Users of oral steroids are at a reduced risk of developing irritable bowel syndrome

Authors

  • Consuelo Huerta MD, MPH,

    1. Centro Español de Investigación Farmacoepidemiológica (CEIFE), Madrid, Spain
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  • Luis Alberto García Rodríguez MD, MSc,

    Corresponding author
    1. Centro Español de Investigación Farmacoepidemiológica (CEIFE), Madrid, Spain
    • Centro Español de Investigación Farmacoepidemiológica (CEIFE), Almirante 28; 2°, 28004 Madrid, Spain.
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  • Mari-Ann Wallander PhD,

    1. Department of Epidemiology, AstraZeneca R&D Mölndal, Mölndal, Sweden
    2. Department of Public Health and Caring Science, Uppsala University, Uppsala, Sweden
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  • Saga Johansson MD, PhD

    1. Department of Epidemiology, AstraZeneca R&D Mölndal, Mölndal, Sweden
    2. Section of Preventive Cardiology, Sahlgrenska University Hospital, Göteborg University, Göteborg, Sweden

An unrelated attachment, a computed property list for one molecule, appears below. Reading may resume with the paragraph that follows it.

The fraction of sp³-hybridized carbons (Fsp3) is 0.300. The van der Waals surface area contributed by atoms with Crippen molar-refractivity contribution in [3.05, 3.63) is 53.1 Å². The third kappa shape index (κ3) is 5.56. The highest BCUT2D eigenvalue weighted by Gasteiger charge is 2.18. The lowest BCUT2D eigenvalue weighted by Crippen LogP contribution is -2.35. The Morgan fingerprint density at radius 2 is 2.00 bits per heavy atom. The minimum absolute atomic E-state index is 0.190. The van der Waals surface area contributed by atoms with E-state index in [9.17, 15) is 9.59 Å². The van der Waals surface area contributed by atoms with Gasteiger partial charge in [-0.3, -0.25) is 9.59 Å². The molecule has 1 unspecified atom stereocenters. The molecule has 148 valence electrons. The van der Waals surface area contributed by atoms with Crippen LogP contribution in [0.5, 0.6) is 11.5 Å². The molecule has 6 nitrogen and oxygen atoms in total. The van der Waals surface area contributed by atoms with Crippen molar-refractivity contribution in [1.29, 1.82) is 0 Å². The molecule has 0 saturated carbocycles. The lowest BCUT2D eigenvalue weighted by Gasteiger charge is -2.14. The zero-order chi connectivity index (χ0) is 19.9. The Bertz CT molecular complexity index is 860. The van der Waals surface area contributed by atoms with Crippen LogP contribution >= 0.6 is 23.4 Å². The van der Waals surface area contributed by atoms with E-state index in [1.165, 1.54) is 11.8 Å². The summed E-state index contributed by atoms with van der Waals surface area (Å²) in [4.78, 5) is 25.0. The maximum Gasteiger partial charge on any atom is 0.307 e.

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Abstract

Purpose

To study whether irritable bowel syndrome (IBS) is associated with the use of oral steroids and whether there is a dose- or duration-response.

Methods

We followed up a cohort of 65 270 patients aged 20–74 years old enrolled in the General Practice Research Database in the UK with at least one prescription for steroids between 1994 and 1999. We performed a nested case-control analysis to estimate the adjusted relative risk (RR) associated with the use of steroids using unconditional logistic regression. Cases were 466 patients with a first episode of IBS during follow-up and controls were 5000 individuals randomly selected from the study cohort.

Results

Current users of oral steroids presented an RR of 0.6 (95%CI: 0.4–0.9) compared to non-users. Doses greater than 10 mg of prednisolone daily were associated with an RR of 0.4 (95%CI: 0.2–0.9). When we stratified by age, no reduced risk of IBS was apparent under the age of 40 years. The reduced risk of IBS was greater among females than males.

Conclusions

Our results suggest that oral steroids can reduce the risk of a diagnosis of IBS. The apparent effect modification of age and sex deserves further research. Copyright © 2003 John Wiley & Sons, Ltd.

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